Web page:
This “not looking” is where it gets tricky, but also explains why I love to travel. I go to places on one quest, and return home having found something else. I went to Alaska to run a 5K and learned to believe in taking chances. I’d gone to Bangkok as the first stop on a tour and learned to believe in what’s meant to be. I’d gone to Laos to understand sadness and learned to believe in love again. And sometimes, mid-learn, I am already fulfilled. On this trip we went whale watching in Magdalena Bay (I know, a very intentional wildlife “seek,” but also a key part of the itinerary). I saw dozens of whales spy hopping, raising their ridged backs above the surface, and tilting their bodies out of the water as if in slow motion. I watched this from a small motorboat that started in the bay and moved into where the calm water meets the Pacific. The closer we got to open water, the more whales we saw. Yet there was a point when I was satisfied. I was tired of sitting on the backless bench. I was sleep-deprived, slightly seasick, windblown, sunbaked, and maybe a little hungover. And so no matter how spectacular the whales, I’d reached my point of diminishing returns. I crawled onto the floor, nestled in the hull of the boat, pulled my windbreaker over my head, and chose to think about the whales I’d seen rather than look for more. The memory was better than the searching.
So how do we balance this looking for something and letting it happen? This waiting and watching or living free from desires and attachments? How do we see and do the things we want without grasping for them? How do we stay happy? I’m convinced it was my attitude of gratitude that actually brought more wildlife. Of course when incredible things happen we want them to be the beginning and not the end. Of course we want more of a good thing. But that longing doesn’t necessarily do any good. And, in my experience, doesn’t necessarily bring more wildlife. That week in the Sea of Cortes I lived a string of direct correlations: the more grateful I was for one experience, the more experiences I continued to have. I’d gasp at a school of fish swirling beneath the navy, night water, and a sea turtle would appear. I’d gasp at the sea turtle, and then a sea lion would come around behind it. I looked into the sky for Orion—the only constellation I can identify—and got lost in milky clusters of light. At times it was almost too much. All that reading about being in the present moment had actually worked. I was happy.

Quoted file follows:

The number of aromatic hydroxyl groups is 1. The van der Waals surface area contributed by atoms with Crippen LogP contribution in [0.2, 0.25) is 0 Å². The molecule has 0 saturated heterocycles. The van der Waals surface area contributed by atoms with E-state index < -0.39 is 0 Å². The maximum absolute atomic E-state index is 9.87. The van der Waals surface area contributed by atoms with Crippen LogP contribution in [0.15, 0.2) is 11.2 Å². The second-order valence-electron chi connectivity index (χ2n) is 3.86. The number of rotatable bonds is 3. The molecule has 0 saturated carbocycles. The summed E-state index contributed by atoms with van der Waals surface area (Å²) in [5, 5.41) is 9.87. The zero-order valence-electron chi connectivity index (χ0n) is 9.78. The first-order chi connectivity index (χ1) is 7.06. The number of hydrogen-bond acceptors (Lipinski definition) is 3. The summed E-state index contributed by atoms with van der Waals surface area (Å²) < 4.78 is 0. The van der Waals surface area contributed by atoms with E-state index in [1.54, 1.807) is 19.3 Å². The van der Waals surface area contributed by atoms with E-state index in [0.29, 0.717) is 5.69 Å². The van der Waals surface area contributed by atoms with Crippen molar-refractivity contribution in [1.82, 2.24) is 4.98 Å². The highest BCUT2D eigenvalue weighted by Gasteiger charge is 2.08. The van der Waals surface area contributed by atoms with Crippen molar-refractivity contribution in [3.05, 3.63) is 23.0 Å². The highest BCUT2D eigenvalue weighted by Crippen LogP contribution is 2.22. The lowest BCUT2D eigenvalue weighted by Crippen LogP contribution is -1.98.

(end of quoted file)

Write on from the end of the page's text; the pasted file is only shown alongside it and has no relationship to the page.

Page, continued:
So when the trip was over, even though there would be no more playful dolphins, no more curious sea lions, I had still seen them. It had all still happened. And those experiences would never go away.
Dear friends, how much laughter, beauty, and wonder can one have in a week? I’ve had more than my share. For that, I am grateful to you. I’m so happy you were my wildlife-wilderness-adventure family. And yes, maybe there was a secret wish—a whisper I sent into the waves. But that’s the lovely thing about a whisper. You say it to just one, or even just yourself, and let it go.
You lean into the ocean and smile.